This week, I’m going to be talking about red herrings.
First, however, a very important fact – in a CoC pbem, there are no red herrings.
But how can this be, I hear you cry. Surely red herrings are one of the crucial factors of any investigation-based game? Otherwise, every clue would point to the solution and the adventure would be over before it had begun.
Except of course that in our sandbox model of adventure construction, there is no pre-determined solution and therefore the party cannot be diverted from something that does not yet exist.
All right – let’s redefine the topic of conversation. Let’s call them the alternate possibilities of the adventure. Things that don’t seem to relate to the direction that the adventure is taking and yet, if spotted and followed can lead to what might seem to be a blind alley of investigation.
At every nexus of decision and possibility, there are usually two and often more choices that can be made. A railroad adventure has already made its mind up about which direction it’s taking and therefore which choice is to be made (and rewarded) and which are not to be made (and penalised if taken). Although it might seem that offering the party numerous choices is multiplying the workload of the Keeper, we’ve already seen that by staying a couple of moves ahead of the party and having the reaction time in days rather than minutes, this is not the case. Therefore, the Keeper’s attitude should be not be “I’ll give you a blatantly obviously relevant clue and two or three that clearly have no relevance to the adventure and can therefore be discarded or ignored” but rather “Let a hundred flowers bloom”
Of course, the last thing that a Keeper wants is for the party to be overwhelmed by choice – therefore, a sense of proportion is essential. Perhaps four or five leads that might result in something significant if the party chose to follow them up is fine. This also means that the entire adventure is not stalled if the party encounter a lead that they cannot, either through luck or misapplication, solve or deduce on their own.
It is a thrilling experience, albeit somewhat nerve-wracking to watch an alternate possibility take on a life of its own if the party decides to follow it up instead. A flexible Keeper will be able to flesh those out and be happy with the adventure going in a completely different direction. It may turn out that the adventure in its final form has virtually nothing in common with the direction that the Keeper originally intended. So much the better – it will be an adventure in which the players feel they have an investment of time, effort and imagination (and of course, the Keeper can gleefully point out that if they all perish horribly or end up insane, they have no-one to blame but themselves)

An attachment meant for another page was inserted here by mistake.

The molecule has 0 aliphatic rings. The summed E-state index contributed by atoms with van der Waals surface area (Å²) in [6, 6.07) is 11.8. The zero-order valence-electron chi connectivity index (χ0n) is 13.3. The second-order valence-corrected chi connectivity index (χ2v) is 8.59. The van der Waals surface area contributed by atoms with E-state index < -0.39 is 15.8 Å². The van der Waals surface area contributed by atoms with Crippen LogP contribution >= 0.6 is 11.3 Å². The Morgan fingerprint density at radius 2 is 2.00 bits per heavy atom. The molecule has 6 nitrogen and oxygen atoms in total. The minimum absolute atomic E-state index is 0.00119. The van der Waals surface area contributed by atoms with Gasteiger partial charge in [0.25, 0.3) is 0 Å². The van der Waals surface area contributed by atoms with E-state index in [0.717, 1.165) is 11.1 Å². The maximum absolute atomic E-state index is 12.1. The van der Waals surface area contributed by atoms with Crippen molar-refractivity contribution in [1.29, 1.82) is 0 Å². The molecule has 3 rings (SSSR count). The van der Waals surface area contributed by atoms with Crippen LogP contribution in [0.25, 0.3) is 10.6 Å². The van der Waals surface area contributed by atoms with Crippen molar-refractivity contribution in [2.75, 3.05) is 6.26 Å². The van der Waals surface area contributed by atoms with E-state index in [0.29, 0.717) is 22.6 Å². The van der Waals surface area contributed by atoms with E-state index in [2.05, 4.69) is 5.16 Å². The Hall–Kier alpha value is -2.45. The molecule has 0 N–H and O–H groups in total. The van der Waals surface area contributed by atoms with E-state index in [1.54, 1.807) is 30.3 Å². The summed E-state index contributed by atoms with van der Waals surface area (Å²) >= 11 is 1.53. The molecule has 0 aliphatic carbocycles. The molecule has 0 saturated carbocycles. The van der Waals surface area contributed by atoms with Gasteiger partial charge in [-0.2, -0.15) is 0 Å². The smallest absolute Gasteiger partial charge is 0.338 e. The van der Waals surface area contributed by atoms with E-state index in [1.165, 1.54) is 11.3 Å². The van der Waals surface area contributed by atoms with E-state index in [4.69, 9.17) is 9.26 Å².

As well as active and immediate alternative possibilities, the Keeper should also toss in references which may have nothing to do with the current adventure but which broaden the game world that little bit more. These might be called displaced adventure opportunities, since they can either be followed at once (if the party feel like it) or noted and kept for later. Such is the nature of sandbox CoC that these references can often take on a life of their own even if they are not taken up immediately. The living nature of a sandbox world means that displaced opportunities will develop and change with time and the adventure a party takes up eventually may be different in many respects from the one that they might have encountered had they acted on the reference immediately. And if the campaign is a multi-Keeper one, a new Keeper may want to pick up an aside in the previous Keeper’s adventure and flesh it out into a full-blown adventure of their own.
Of course, it may be that there are alternative possibilities and displaced opportunities that are never taken up. Such is the way – there’s always more that the Keeper can invent than can be investigated even by the most active (and fortunate) party. That’s fine – they can become a part of the tapestry that makes up the world’s backdrop. Other parties, NPCs and the like may choose to investigate them, becoming either successful investigators or – more likely – horribly mutilated corpses to be encountered by a future band of player characters. All the more affecting if the NPCs were known to the players and with it, the realisation that it could so easily have been them.
"Do the smart thing - let somebody else try first"
Playing D&D with my nephew - The first time I played D&D with my nephew Mat was more than a year ago. You can read about that here. After that, we played again on a couple more occasio...
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